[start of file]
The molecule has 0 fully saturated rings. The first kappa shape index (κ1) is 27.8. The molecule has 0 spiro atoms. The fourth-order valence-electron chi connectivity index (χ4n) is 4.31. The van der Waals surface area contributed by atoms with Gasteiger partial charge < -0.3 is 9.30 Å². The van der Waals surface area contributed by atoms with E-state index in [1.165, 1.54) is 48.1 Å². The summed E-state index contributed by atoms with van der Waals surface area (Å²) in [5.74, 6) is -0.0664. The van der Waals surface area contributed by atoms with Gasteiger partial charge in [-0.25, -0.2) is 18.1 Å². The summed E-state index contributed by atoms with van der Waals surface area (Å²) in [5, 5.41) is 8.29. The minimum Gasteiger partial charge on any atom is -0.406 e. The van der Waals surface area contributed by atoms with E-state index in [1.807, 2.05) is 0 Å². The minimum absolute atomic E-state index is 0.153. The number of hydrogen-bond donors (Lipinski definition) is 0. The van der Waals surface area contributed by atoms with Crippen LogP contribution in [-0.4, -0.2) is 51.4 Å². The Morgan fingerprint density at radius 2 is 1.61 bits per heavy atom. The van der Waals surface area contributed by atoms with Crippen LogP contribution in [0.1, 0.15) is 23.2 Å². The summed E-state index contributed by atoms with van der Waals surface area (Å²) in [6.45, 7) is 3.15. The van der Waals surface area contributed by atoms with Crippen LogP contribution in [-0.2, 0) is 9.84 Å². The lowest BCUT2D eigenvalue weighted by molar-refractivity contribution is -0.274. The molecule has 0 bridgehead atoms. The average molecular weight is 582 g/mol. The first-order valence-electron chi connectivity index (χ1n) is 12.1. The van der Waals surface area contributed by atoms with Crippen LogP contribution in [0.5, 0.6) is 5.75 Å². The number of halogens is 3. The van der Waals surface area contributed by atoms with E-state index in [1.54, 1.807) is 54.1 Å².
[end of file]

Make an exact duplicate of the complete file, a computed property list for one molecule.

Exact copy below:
The molecule has 0 fully saturated rings. The first kappa shape index (κ1) is 27.8. The molecule has 0 spiro atoms. The fourth-order valence-electron chi connectivity index (χ4n) is 4.31. The van der Waals surface area contributed by atoms with Gasteiger partial charge < -0.3 is 9.30 Å². The van der Waals surface area contributed by atoms with E-state index in [1.165, 1.54) is 48.1 Å². The summed E-state index contributed by atoms with van der Waals surface area (Å²) in [5.74, 6) is -0.0664. The van der Waals surface area contributed by atoms with Gasteiger partial charge in [-0.25, -0.2) is 18.1 Å². The summed E-state index contributed by atoms with van der Waals surface area (Å²) in [5, 5.41) is 8.29. The minimum Gasteiger partial charge on any atom is -0.406 e. The van der Waals surface area contributed by atoms with E-state index in [1.807, 2.05) is 0 Å². The minimum absolute atomic E-state index is 0.153. The number of hydrogen-bond donors (Lipinski definition) is 0. The van der Waals surface area contributed by atoms with Crippen LogP contribution in [-0.4, -0.2) is 51.4 Å². The Morgan fingerprint density at radius 2 is 1.61 bits per heavy atom. The van der Waals surface area contributed by atoms with Crippen LogP contribution in [0.1, 0.15) is 23.2 Å². The summed E-state index contributed by atoms with van der Waals surface area (Å²) in [6.45, 7) is 3.15. The van der Waals surface area contributed by atoms with Crippen LogP contribution in [-0.2, 0) is 9.84 Å². The lowest BCUT2D eigenvalue weighted by molar-refractivity contribution is -0.274. The molecule has 0 bridgehead atoms. The average molecular weight is 582 g/mol. The first-order valence-electron chi connectivity index (χ1n) is 12.1. The van der Waals surface area contributed by atoms with Crippen LogP contribution in [0.5, 0.6) is 5.75 Å². The number of halogens is 3. The van der Waals surface area contributed by atoms with E-state index in [1.54, 1.807) is 54.1 Å².